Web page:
Omotola writes about Agege bread, a popular breakfast staple that is well-known in Lagos. It had been a wonderful Monday. The sun had started setting and dusk had begun to cover the earth with approaching darkness. My sisters and I decided to take a walk to Mile 12. The shady mango trees sang melodious songs, cooling the surrounding with soft life-giving breeze. Shouts and screams of “Buy your bread, hot fresh bread”, and “Aunty, é wa ba mi ra oja na (Aunty please come buy from me)” could be heard. Everyone was talking and the whole place buzzed like a bee-hive.
Then…it happened, at the most unexpected time. A sudden aroma tickled my nostrils. There was no mistaking the smell. I could recognise it any day, anytime the sweet aroma of freshly baked bread. I completely forgot that we meant to just take a walk, and so the bread chase began. Using our noses, we were determined to find this bakery at all costs. My heart hammering against my rib cage, there was no going back. I had reached the point of madness.
We stopped at several shops to ask for directions. We got so many disappointing and rude replies. “There’s no bakery around here”, or “Oh just turn to your left, go straight, you would see it.” One out of many directions that we followed without much success. I remembered thinking, when I first got to Lagos, why everyone was so rude. Insults and abuses meshed in Yoruba flowed freely like fresh air. You would think I would have stopped right, mba (no), there was no going back. We kept putting our noses to good use…et voilà! We finally found it. You should have seen my face! I was filled with pure joy.
Omotola writes about Agege bread, a popular breakfast staple that is well-known in Lagos
“Ehen, ehen, ní bo len lo (where are you going)?” We were stopped right in front of the building by a strangely dressed man.
“Oh! We want to buy bread” I replied, on behalf of myself and my sisters.
All of a sudden, he started to speak very fast Yoruba words that were mostly incomprehensible to me. I was however only able to understand that he was saying the bakery didn’t sell bread to “outsiders”. Wow! What next? All this for the infamous “Agege bread”.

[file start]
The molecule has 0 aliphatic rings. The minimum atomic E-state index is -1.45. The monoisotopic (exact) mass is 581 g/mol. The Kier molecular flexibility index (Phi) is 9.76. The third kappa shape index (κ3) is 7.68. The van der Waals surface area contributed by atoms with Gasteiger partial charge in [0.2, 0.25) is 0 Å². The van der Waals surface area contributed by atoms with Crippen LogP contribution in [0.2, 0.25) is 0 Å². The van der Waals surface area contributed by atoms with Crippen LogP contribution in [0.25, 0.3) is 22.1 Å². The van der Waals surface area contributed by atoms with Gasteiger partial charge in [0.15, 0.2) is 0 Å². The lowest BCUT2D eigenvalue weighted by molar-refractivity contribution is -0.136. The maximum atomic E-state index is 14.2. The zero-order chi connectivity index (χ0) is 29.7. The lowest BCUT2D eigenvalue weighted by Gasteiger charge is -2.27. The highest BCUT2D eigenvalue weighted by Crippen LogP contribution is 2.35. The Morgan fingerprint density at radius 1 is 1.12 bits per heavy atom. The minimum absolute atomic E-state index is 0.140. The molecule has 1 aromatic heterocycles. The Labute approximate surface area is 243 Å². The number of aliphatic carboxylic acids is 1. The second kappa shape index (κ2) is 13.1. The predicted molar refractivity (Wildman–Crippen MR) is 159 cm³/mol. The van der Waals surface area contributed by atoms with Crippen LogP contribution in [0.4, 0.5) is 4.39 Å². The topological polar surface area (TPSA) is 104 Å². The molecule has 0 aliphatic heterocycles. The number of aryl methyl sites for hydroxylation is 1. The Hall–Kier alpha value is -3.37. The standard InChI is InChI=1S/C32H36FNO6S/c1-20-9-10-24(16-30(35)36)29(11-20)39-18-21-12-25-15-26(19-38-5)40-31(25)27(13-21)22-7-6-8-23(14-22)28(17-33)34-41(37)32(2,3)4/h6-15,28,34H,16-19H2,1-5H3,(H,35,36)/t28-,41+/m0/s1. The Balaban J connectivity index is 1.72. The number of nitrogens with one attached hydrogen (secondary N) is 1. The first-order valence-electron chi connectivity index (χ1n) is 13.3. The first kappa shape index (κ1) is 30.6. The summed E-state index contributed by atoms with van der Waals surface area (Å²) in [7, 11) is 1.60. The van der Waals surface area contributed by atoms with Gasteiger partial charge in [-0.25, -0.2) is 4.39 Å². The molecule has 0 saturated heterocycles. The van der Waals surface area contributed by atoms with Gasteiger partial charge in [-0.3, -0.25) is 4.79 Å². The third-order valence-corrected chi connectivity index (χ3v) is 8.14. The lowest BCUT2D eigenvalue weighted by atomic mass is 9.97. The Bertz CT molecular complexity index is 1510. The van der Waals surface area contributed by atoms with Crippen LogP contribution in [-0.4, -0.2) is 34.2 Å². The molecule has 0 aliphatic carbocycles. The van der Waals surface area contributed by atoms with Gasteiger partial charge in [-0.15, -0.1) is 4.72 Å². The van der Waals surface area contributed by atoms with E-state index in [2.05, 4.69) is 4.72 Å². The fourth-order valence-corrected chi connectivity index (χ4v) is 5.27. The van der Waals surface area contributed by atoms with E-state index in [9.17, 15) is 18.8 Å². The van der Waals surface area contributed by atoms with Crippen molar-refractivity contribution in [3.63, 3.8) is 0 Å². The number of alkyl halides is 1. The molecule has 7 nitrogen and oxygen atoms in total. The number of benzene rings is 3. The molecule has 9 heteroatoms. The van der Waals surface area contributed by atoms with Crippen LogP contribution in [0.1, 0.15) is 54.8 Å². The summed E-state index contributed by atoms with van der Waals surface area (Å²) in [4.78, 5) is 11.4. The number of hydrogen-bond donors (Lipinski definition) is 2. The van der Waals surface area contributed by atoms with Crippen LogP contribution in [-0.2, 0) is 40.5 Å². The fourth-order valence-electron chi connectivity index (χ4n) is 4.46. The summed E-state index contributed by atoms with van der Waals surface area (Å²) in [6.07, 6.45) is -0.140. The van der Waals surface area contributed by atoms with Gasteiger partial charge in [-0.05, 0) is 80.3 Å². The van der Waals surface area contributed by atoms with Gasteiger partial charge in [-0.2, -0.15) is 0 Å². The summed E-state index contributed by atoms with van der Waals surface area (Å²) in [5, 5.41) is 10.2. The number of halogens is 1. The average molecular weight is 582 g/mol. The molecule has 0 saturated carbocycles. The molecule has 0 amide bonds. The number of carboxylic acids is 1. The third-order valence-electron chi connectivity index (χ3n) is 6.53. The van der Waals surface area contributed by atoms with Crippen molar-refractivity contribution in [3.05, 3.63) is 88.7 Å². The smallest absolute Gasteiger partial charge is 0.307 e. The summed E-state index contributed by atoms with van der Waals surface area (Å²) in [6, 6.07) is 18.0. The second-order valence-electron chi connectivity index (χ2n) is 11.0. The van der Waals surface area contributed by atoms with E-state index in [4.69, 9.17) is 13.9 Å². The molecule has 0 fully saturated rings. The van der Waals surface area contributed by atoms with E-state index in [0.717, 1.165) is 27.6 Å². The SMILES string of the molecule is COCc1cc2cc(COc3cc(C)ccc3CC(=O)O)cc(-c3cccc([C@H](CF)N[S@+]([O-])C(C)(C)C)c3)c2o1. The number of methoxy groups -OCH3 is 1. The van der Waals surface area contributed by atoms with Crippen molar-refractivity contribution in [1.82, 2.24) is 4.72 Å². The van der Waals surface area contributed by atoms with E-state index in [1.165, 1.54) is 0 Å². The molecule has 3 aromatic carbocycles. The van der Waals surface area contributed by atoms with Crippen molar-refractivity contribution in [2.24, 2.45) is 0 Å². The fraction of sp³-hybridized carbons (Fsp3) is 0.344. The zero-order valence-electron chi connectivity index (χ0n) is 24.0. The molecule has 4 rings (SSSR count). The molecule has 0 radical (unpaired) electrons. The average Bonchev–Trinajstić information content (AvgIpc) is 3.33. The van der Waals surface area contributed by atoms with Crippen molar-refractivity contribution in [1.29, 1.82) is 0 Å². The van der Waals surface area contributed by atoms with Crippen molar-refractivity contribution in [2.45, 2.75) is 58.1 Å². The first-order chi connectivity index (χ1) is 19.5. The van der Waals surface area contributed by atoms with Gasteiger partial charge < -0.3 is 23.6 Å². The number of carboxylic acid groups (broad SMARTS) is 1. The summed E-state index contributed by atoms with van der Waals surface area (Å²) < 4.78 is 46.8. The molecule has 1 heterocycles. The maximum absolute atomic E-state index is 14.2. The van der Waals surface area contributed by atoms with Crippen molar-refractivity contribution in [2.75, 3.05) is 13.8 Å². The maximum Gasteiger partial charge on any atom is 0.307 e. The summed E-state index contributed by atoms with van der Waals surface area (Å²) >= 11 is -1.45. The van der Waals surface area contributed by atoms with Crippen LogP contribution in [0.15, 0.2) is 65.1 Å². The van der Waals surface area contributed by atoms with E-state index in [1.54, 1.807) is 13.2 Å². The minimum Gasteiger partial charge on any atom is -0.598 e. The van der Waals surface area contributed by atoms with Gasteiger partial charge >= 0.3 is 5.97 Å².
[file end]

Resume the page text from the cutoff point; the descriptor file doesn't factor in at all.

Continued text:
“Bide, let’s go home”, my sisters said.
Ehn! After all this stress? I’m not going anywhere.
After much hassle, we were allowed to enter the bakery. The sweet aroma of hot filled the air and intoxicated my senses.
“Give us bread N300”, I said to the man as he was resumed with handling the loaves.
We stopped at several shops to ask for directions. We got so many disappointing and rude replies. “There’s no bakery around here”, or “Oh just turn to your left, go straight, you would see it.”
He gave us a loaf of bread, but without a package. I mean the bread was stark naked, smoking hot. I was blinded with anger. My mouth felt dry, my tongue clinging to the roof. When we refused to accept the bread, he hurriedly dropped it back into the growing pile. He wasn’t even smiling as he continued loading more bread. His uncombed cropped hair looked like an unkempt garden.
Another customer that witnessed the whole thing, told us “You have to come with your polythene bag, you know this is Agege bread. As you can see, I came with my own bag.” I was shocked to say the least. Thank God for one good Samaritan who later bought a bag for us oh. Despite the challenges, the experience was liberating and enlightened me on the popular Lagos delicacy Agege bread. Most importantly, I ate hot freshly baked bread.
P.S. When next you go to a local bakery in Lagos, always go with your own bag, I really don’t want you to repeat my mistake.
Crédit photo : dailytrust.com